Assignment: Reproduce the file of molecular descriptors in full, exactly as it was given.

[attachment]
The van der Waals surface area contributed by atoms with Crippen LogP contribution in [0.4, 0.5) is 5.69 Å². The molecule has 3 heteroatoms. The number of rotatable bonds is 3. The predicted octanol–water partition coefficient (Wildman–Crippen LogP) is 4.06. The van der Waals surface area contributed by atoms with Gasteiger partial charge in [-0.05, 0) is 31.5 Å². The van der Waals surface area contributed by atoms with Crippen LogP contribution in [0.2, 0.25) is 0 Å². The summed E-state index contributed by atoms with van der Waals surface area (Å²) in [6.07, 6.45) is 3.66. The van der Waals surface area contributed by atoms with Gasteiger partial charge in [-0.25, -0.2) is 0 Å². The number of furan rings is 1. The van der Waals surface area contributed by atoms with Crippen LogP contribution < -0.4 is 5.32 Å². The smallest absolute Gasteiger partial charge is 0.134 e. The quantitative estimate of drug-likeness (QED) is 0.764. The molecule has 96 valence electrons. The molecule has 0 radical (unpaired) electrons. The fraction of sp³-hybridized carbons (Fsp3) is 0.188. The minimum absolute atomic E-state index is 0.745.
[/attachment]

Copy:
The van der Waals surface area contributed by atoms with Crippen LogP contribution in [0.4, 0.5) is 5.69 Å². The molecule has 3 heteroatoms. The number of rotatable bonds is 3. The predicted octanol–water partition coefficient (Wildman–Crippen LogP) is 4.06. The van der Waals surface area contributed by atoms with Gasteiger partial charge in [-0.05, 0) is 31.5 Å². The van der Waals surface area contributed by atoms with Crippen LogP contribution in [0.2, 0.25) is 0 Å². The summed E-state index contributed by atoms with van der Waals surface area (Å²) in [6.07, 6.45) is 3.66. The van der Waals surface area contributed by atoms with Gasteiger partial charge in [-0.25, -0.2) is 0 Å². The number of furan rings is 1. The van der Waals surface area contributed by atoms with Crippen LogP contribution < -0.4 is 5.32 Å². The smallest absolute Gasteiger partial charge is 0.134 e. The quantitative estimate of drug-likeness (QED) is 0.764. The molecule has 96 valence electrons. The molecule has 0 radical (unpaired) electrons. The fraction of sp³-hybridized carbons (Fsp3) is 0.188. The minimum absolute atomic E-state index is 0.745.